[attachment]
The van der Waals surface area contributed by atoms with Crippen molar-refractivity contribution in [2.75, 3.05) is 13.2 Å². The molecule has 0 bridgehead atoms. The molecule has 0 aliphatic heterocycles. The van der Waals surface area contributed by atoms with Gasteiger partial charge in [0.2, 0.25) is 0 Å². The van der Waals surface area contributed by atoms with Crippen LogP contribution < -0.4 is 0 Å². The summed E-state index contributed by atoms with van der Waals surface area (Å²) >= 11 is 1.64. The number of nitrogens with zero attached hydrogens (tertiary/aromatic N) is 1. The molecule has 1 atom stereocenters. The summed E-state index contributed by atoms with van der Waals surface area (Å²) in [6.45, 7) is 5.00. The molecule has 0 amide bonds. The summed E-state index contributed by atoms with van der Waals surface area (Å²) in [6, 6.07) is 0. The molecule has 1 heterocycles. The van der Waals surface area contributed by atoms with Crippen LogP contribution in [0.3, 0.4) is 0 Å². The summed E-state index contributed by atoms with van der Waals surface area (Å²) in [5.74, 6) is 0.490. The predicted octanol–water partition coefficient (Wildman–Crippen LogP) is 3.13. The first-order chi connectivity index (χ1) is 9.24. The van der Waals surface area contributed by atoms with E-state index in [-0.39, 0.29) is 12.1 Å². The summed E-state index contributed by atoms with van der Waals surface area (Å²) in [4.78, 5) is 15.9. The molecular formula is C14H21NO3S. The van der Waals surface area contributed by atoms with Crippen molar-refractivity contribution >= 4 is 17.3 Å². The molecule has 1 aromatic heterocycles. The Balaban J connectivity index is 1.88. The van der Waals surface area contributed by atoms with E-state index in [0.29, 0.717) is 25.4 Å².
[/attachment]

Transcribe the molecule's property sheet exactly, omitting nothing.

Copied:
The van der Waals surface area contributed by atoms with Crippen molar-refractivity contribution in [2.75, 3.05) is 13.2 Å². The molecule has 0 bridgehead atoms. The molecule has 0 aliphatic heterocycles. The van der Waals surface area contributed by atoms with Gasteiger partial charge in [0.2, 0.25) is 0 Å². The van der Waals surface area contributed by atoms with Crippen LogP contribution < -0.4 is 0 Å². The summed E-state index contributed by atoms with van der Waals surface area (Å²) >= 11 is 1.64. The number of nitrogens with zero attached hydrogens (tertiary/aromatic N) is 1. The molecule has 1 atom stereocenters. The summed E-state index contributed by atoms with van der Waals surface area (Å²) in [6.45, 7) is 5.00. The molecule has 0 amide bonds. The summed E-state index contributed by atoms with van der Waals surface area (Å²) in [6, 6.07) is 0. The molecule has 1 heterocycles. The van der Waals surface area contributed by atoms with Crippen LogP contribution in [0.3, 0.4) is 0 Å². The summed E-state index contributed by atoms with van der Waals surface area (Å²) in [5.74, 6) is 0.490. The predicted octanol–water partition coefficient (Wildman–Crippen LogP) is 3.13. The first-order chi connectivity index (χ1) is 9.24. The van der Waals surface area contributed by atoms with E-state index in [-0.39, 0.29) is 12.1 Å². The summed E-state index contributed by atoms with van der Waals surface area (Å²) in [4.78, 5) is 15.9. The molecular formula is C14H21NO3S. The van der Waals surface area contributed by atoms with Crippen molar-refractivity contribution >= 4 is 17.3 Å². The molecule has 1 aromatic heterocycles. The Balaban J connectivity index is 1.88. The van der Waals surface area contributed by atoms with E-state index in [0.29, 0.717) is 25.4 Å².